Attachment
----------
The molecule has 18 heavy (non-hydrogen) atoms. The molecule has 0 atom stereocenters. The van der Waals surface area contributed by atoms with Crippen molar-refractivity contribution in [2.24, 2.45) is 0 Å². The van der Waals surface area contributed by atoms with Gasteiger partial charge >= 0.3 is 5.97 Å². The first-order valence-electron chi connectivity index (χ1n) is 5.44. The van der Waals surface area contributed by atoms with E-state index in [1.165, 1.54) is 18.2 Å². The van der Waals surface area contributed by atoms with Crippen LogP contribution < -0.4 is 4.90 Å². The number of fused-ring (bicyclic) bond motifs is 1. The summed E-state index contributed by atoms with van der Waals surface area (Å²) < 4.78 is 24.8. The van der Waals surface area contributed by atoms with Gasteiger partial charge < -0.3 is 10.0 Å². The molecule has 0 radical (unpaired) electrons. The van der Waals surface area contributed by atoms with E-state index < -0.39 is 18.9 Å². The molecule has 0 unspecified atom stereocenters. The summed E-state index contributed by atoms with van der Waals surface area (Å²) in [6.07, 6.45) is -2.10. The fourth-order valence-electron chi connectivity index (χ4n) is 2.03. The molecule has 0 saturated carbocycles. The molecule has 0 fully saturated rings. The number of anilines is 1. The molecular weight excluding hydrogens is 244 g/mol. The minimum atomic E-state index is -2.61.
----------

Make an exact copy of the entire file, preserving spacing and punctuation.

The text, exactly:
The molecule has 18 heavy (non-hydrogen) atoms. The molecule has 0 atom stereocenters. The van der Waals surface area contributed by atoms with Crippen molar-refractivity contribution in [2.24, 2.45) is 0 Å². The van der Waals surface area contributed by atoms with Gasteiger partial charge >= 0.3 is 5.97 Å². The first-order valence-electron chi connectivity index (χ1n) is 5.44. The van der Waals surface area contributed by atoms with E-state index in [1.165, 1.54) is 18.2 Å². The van der Waals surface area contributed by atoms with Crippen LogP contribution < -0.4 is 4.90 Å². The number of fused-ring (bicyclic) bond motifs is 1. The summed E-state index contributed by atoms with van der Waals surface area (Å²) < 4.78 is 24.8. The van der Waals surface area contributed by atoms with Gasteiger partial charge < -0.3 is 10.0 Å². The molecule has 0 radical (unpaired) electrons. The van der Waals surface area contributed by atoms with E-state index < -0.39 is 18.9 Å². The molecule has 0 unspecified atom stereocenters. The summed E-state index contributed by atoms with van der Waals surface area (Å²) in [6.07, 6.45) is -2.10. The fourth-order valence-electron chi connectivity index (χ4n) is 2.03. The molecule has 0 saturated carbocycles. The molecule has 0 fully saturated rings. The number of anilines is 1. The molecular weight excluding hydrogens is 244 g/mol. The minimum atomic E-state index is -2.61.